Abstract: In this talk, I will discuss the problem of signal detection when observations are sequentially acquired from a “large” number of sources and the (unknown) subset of sources in which signal is present is “small”. I will propose a class of sequential detection rules that are characterized by adaptiveness, in the sense that they are asymptotically optimal under any scenario for the subset of affected sources, and scalability, in the sense that the operations required for the computation of the corresponding test statistic at any given time scales linearly with the number of sources.
The Symposium takes place on February 24-25, and features 2 plenary and 20 invited talks by experts from 12 universities and LANL. Details – here.
We meet in Grainger Library, room 335. The last IMSE seminar of the year will have
Naira Hovakimyan, MechSE, talking on Planning with monsieur Bezier
We will introduce a heuristic planar trajectory-generation framework for multiple vehicles. Desired feasible trajectories are generated using Pythagorean Hodograph Bezier curves that satisfy the dynamic constraints of the vehicles, and guarantee spatial separation between the paths for safe operation. It is shown that the trajectory generation framework can be cast into a constrained optimization problem where a set of (sub)optimal desired trajectories are obtained by minimizing a cost function. To show the efficiency of the algorithm, a simulation example is given, where three fixed-wing Unmanned Aerial Vehicles are following and coordinating along feasible trajectories that are generated by the algorithm.
Richard Laugesen, Math, who, sticking with the French, speaks about
The Laplacian: conjectured spectral bounds
Eigenvalues of the Laplacian have intrigued physicists and mathematicians for hundreds of years. They represent physical quantities such as frequencies of drums and energy levels of quantum particles, while encoding geometric information such as area and perimeter.
I will discuss recent numerical work (not by me) that hints at a possible isoperimetric type inequality for high energies.
(This talk is accessible to anyone who has heard of the trigonometric eigenfunctions of the rectangle or the Bessel eigenfunctions of the disk.)
We meet in Grainger Library, room 329.
Alejandro Dominguez-Garcia, ECE, talks on Analysis of Power System Dynamics Subject to Stochastic Power Injections
We propose a framework to study the impact of stochastic active/reactive power injections on power system dynamics with a focus on time scales involving electromechanical phenomena. In this framework the active/reactive power injections evolve according to a continuous-time Markov chain (CTMC), while the power system dynamics are described by the standard differential algebraic equation (DAE) model. The DAE model is linearized around a nominal set of active/reactive power injections; and the combination of the linearized DAE model and the CTMC forms a stochastic process known as a Stochastic Hybrid System (SHS). The extended generator of the SHS yields a system of ordinary differential equations that governs the evolution of the power system dynamic and algebraic state moments. We illustrate the application of the framework through numerical case studies. We close by discussing several extensions to the SHS model that allow capturing additional phenomena of interest, but make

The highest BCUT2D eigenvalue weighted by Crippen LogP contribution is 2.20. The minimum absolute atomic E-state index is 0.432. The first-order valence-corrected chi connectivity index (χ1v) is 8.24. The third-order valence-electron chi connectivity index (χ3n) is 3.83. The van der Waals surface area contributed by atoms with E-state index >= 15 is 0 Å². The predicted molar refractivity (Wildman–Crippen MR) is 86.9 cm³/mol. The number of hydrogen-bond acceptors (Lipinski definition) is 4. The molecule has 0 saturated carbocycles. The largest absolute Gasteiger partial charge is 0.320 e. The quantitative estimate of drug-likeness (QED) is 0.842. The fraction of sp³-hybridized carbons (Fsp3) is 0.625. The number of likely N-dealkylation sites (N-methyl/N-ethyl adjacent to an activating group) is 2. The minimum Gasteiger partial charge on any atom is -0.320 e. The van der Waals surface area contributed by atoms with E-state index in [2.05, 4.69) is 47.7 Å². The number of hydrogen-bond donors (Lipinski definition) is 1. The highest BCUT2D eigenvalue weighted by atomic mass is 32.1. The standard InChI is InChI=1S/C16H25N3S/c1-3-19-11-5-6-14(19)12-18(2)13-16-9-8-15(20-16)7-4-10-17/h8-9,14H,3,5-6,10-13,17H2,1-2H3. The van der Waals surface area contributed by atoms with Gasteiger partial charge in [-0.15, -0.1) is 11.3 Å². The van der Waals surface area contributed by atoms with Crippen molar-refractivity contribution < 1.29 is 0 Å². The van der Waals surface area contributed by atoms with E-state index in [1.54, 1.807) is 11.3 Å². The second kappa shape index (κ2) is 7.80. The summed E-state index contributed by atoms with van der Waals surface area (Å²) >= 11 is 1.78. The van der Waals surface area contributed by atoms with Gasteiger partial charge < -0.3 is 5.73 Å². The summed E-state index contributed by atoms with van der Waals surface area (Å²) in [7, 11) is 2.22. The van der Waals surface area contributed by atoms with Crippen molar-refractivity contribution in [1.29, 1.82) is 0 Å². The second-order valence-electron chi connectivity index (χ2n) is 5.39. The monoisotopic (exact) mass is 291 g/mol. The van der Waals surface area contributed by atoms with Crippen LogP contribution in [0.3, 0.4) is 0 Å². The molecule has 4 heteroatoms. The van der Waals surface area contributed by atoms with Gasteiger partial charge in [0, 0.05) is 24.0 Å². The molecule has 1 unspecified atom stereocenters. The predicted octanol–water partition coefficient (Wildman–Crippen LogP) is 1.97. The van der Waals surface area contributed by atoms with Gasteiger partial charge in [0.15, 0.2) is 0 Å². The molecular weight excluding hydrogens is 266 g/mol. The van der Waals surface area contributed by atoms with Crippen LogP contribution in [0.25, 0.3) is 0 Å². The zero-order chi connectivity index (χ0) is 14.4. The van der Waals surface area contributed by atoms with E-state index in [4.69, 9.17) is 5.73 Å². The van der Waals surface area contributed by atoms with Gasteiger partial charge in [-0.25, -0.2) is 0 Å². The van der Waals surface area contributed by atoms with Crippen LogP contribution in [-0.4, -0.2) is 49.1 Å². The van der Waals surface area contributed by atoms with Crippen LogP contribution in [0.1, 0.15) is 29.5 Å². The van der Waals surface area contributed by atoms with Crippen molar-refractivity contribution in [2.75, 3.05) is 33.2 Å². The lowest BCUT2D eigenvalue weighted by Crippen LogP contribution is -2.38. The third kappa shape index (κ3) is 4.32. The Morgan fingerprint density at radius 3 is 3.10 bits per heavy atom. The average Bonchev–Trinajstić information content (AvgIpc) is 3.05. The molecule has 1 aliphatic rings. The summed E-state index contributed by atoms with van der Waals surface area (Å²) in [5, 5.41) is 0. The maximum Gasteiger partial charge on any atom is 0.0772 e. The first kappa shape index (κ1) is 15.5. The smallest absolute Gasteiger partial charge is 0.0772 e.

the analysis of the resulting SHS substantially harder.
This work is joint with Lee DeVille, Sairaj Dhople, and Jiangmeng Zhang.
followed by Lee DeVille
, Math, speaking about
Moment closure for stochastic hybrid systems in equilibrium
We consider the formalism of stochastic hybrid systems (SHS) in general, and some specific problems motivated by applications. We seek to uncover the evolution of the moments of the process when it is at equilibrium or approaching equilibrium. We present a family of such processes for which classical techniques are ineffective and present a few differing perspectives on how to attack such problems, using both maximum entropy and renewal process ideas. We show that even when every component of the system is linear, the dynamics can be quite complex, and some surprising challenges arise.
This work is joint with Sairaj Dhople, Alejandro Dominguez-Garcia, and Jiangmeng Zhang.
The second meeting of the seminar is, as usual, in Grainger Library, room 335.
Steven Levinson, ECE, talks on A Geometric Interpretation and Proof of Baum's Algorithm for Estimation of the Parameters of a Probabilistic Function of a Markov Process,
A probabilistic function of a finite state Markov process is a stochastic process,
, that generates a sequence of discrete symbols,
, that is neither stationary nor Markovian of any order. The likelihood function for H,
, is the probability that
is specified by the parameter
. An important problem is to determine
. The classical solution is to find that
takes its maximum value. This solution yields a consistent estimator of the true process from which
was produced. Baum’s algorithm is a computationally efficient way of maximizing
with respect to
subject to a stochasticity constraint on
. In particular, Baum derives a transformation,
such that if
is a critical point of
in which case
is a fixed point of
. Iterative application of
to an initial value of the parameter will cause
to grow to a local maximum and, asymptotically in the length of
, the unique global maximum.
There are two standard proofs of this result, one based on the convexity of
and another based on Hölder’s inequality. These proofs are long and rather opaque giving little insight into the remarkable properties of
. We give a new, short, and intuitively appealing geometric interpretation and proof of Baum’s algorithm. This proof begins by noticing that
has the form of a homogeneous polynomial in
with positive coefficients and
to lie on a manifold defined as that part of the hyperplane
bounded by the first orthant of the space
. From these observations it follows that the line segment from
has a positive projection on the gradient of
everywhere on the the segment. Thus
is, as Baum shows, a growth transformation.
followed by Nikolaos Tzirakis
, Math, reporting on Talbot effect for a nonlinear Schrödinger equation on the torus.
Using various techniques from harmonic analysis and number theory we demonstrate the dependence of the qualitative behavior of the solution of NLS on the algebraic properties of time. To obtain the results we use some recent advances in low regularity theory of dispersive PDE. This is joint work with M. B. Erdogan.